Christianity vs Religion & Other Thoughts

To preface what I say I have to give some background of myself. When I was 27, I decided to commit myself to the pursuance of ministry. I went to school eventually in my early 30’s and concluded with a thirty year active period of music ministry and preaching as well as pastoring internal groups of a larger church as others like myself did to promote Christian growth in a smaller discussion group and prayer. I also taught Sunday School to teenagers and adults alike.


What I found during those years is that traditional Christianity does in fact kill the average Christian in the end. The local church building becomes the gathering place of a local group of people who likely originally came under the pretext of the tenants of Christian faith, but it became a club of sorts for dinners, special musical gathering, yard sales, car washes, and the proverbial bingo games. Sure, they will still profess their belief, but it isn’t the foremost reason they go after a period of time. There are no times of concerted prayer to find God’s will to change the direction of men who seek to do evil. There is no time set aside to touch the spirit realm causing change in our own lives.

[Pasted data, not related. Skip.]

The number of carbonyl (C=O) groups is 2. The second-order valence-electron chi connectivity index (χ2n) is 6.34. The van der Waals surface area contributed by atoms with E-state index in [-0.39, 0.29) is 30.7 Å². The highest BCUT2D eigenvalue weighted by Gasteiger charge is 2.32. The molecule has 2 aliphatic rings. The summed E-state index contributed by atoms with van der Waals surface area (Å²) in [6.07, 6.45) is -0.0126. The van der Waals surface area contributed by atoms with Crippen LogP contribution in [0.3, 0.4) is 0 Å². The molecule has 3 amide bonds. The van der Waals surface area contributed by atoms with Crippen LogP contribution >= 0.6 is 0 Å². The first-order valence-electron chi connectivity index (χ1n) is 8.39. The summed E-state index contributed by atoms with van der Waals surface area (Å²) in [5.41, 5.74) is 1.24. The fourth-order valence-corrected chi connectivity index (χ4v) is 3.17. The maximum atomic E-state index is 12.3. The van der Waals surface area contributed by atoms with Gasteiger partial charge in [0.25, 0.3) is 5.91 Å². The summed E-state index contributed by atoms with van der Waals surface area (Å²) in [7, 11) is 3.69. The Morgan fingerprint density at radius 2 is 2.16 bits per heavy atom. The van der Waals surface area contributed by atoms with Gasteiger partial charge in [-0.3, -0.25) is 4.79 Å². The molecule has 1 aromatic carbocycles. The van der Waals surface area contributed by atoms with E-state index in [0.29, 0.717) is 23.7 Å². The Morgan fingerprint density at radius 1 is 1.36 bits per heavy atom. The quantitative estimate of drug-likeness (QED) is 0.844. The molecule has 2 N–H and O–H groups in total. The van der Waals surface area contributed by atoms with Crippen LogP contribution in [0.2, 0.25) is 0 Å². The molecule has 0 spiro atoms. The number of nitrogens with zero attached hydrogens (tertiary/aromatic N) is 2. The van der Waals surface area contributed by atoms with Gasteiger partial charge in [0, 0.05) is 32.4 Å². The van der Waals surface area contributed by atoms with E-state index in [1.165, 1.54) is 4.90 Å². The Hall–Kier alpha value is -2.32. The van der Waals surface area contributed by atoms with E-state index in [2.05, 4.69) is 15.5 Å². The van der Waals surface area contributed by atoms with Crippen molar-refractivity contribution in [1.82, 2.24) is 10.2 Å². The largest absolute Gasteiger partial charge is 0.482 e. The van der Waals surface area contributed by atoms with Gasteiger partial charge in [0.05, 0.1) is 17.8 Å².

Tradition is the biggest killer in the Church. Presumed beliefs take hold as a congregation listens to what the preacher says and does not ferret it out of the Bible for themselves. Charles, you’re right. People don’t study. Once they study they will find a lot of their beliefs will become the lies they are.


I’m not religious. I’m a Christian. As I previously stated, Christianity is a lifestyle, not a religion. Religion comes when a group takes a belief and puts it in a box and calls it a church. Then they add their icons layered in gold in some instances and call it a holy place. That pulpit is no more sacred than an old pair of worn athletic shoes. What’s sacred is the heart of man. His spirit is the one and only true temple in their body as they walk this earth.